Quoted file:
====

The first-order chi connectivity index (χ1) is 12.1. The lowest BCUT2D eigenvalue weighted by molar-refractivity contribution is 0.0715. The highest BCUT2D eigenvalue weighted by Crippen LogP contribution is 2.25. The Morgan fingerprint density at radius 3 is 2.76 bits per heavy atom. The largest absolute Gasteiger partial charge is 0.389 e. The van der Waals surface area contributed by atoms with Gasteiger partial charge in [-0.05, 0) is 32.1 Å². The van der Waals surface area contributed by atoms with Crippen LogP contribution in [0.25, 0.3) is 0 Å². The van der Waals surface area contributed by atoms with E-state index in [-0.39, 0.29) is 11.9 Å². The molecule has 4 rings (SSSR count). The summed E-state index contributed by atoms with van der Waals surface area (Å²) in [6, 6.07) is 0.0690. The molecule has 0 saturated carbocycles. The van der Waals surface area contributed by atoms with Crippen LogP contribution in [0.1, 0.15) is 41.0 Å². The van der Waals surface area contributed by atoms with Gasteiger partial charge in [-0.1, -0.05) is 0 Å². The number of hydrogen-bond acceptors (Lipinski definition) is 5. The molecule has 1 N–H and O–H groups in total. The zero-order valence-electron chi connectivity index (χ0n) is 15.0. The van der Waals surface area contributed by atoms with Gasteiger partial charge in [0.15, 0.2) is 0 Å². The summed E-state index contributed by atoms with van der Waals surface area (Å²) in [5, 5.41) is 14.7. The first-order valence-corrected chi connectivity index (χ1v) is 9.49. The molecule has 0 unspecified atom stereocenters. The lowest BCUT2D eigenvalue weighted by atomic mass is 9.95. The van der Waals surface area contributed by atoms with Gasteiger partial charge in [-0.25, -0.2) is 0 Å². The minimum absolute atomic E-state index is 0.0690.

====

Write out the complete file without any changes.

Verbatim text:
The first-order chi connectivity index (χ1) is 12.1. The lowest BCUT2D eigenvalue weighted by molar-refractivity contribution is 0.0715. The highest BCUT2D eigenvalue weighted by Crippen LogP contribution is 2.25. The Morgan fingerprint density at radius 3 is 2.76 bits per heavy atom. The largest absolute Gasteiger partial charge is 0.389 e. The van der Waals surface area contributed by atoms with Gasteiger partial charge in [-0.05, 0) is 32.1 Å². The van der Waals surface area contributed by atoms with Crippen LogP contribution in [0.25, 0.3) is 0 Å². The van der Waals surface area contributed by atoms with E-state index in [-0.39, 0.29) is 11.9 Å². The molecule has 4 rings (SSSR count). The summed E-state index contributed by atoms with van der Waals surface area (Å²) in [6, 6.07) is 0.0690. The molecule has 0 saturated carbocycles. The van der Waals surface area contributed by atoms with Crippen LogP contribution in [0.1, 0.15) is 41.0 Å². The van der Waals surface area contributed by atoms with Gasteiger partial charge in [-0.1, -0.05) is 0 Å². The number of hydrogen-bond acceptors (Lipinski definition) is 5. The molecule has 1 N–H and O–H groups in total. The zero-order valence-electron chi connectivity index (χ0n) is 15.0. The van der Waals surface area contributed by atoms with Gasteiger partial charge in [0.15, 0.2) is 0 Å². The summed E-state index contributed by atoms with van der Waals surface area (Å²) in [5, 5.41) is 14.7. The first-order valence-corrected chi connectivity index (χ1v) is 9.49. The molecule has 0 unspecified atom stereocenters. The lowest BCUT2D eigenvalue weighted by atomic mass is 9.95. The van der Waals surface area contributed by atoms with Gasteiger partial charge in [-0.25, -0.2) is 0 Å². The minimum absolute atomic E-state index is 0.0690.